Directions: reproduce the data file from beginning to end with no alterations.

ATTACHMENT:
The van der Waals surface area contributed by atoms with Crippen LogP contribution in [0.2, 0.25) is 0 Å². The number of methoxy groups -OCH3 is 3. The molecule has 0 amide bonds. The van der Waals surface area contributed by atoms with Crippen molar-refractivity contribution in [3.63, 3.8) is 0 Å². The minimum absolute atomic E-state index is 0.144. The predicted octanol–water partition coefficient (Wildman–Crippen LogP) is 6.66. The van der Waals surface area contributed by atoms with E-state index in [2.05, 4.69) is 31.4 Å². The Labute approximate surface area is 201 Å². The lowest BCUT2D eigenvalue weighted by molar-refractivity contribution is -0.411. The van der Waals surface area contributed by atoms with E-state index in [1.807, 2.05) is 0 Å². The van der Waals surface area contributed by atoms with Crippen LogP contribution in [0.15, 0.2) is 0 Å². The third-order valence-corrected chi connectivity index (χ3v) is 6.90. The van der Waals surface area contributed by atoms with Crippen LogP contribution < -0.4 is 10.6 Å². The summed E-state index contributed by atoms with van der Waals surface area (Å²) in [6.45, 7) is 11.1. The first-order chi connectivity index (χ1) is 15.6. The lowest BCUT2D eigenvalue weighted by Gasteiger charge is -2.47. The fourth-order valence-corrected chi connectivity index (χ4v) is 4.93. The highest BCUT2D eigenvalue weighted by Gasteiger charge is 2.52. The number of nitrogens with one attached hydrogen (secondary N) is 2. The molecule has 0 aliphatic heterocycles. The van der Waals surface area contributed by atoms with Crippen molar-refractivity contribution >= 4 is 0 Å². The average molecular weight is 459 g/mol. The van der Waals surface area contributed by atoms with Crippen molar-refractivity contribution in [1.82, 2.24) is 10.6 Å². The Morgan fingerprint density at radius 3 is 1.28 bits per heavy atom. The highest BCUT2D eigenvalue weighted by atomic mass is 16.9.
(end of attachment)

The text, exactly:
The van der Waals surface area contributed by atoms with Crippen LogP contribution in [0.2, 0.25) is 0 Å². The number of methoxy groups -OCH3 is 3. The molecule has 0 amide bonds. The van der Waals surface area contributed by atoms with Crippen molar-refractivity contribution in [3.63, 3.8) is 0 Å². The minimum absolute atomic E-state index is 0.144. The predicted octanol–water partition coefficient (Wildman–Crippen LogP) is 6.66. The van der Waals surface area contributed by atoms with E-state index in [2.05, 4.69) is 31.4 Å². The Labute approximate surface area is 201 Å². The lowest BCUT2D eigenvalue weighted by molar-refractivity contribution is -0.411. The van der Waals surface area contributed by atoms with E-state index in [1.807, 2.05) is 0 Å². The van der Waals surface area contributed by atoms with Crippen LogP contribution in [0.15, 0.2) is 0 Å². The third-order valence-corrected chi connectivity index (χ3v) is 6.90. The van der Waals surface area contributed by atoms with Crippen LogP contribution < -0.4 is 10.6 Å². The summed E-state index contributed by atoms with van der Waals surface area (Å²) in [6.45, 7) is 11.1. The first-order chi connectivity index (χ1) is 15.6. The lowest BCUT2D eigenvalue weighted by Gasteiger charge is -2.47. The fourth-order valence-corrected chi connectivity index (χ4v) is 4.93. The highest BCUT2D eigenvalue weighted by Gasteiger charge is 2.52. The number of nitrogens with one attached hydrogen (secondary N) is 2. The molecule has 0 aliphatic heterocycles. The van der Waals surface area contributed by atoms with Crippen molar-refractivity contribution >= 4 is 0 Å². The average molecular weight is 459 g/mol. The van der Waals surface area contributed by atoms with Crippen molar-refractivity contribution in [1.82, 2.24) is 10.6 Å². The Morgan fingerprint density at radius 3 is 1.28 bits per heavy atom. The highest BCUT2D eigenvalue weighted by atomic mass is 16.9.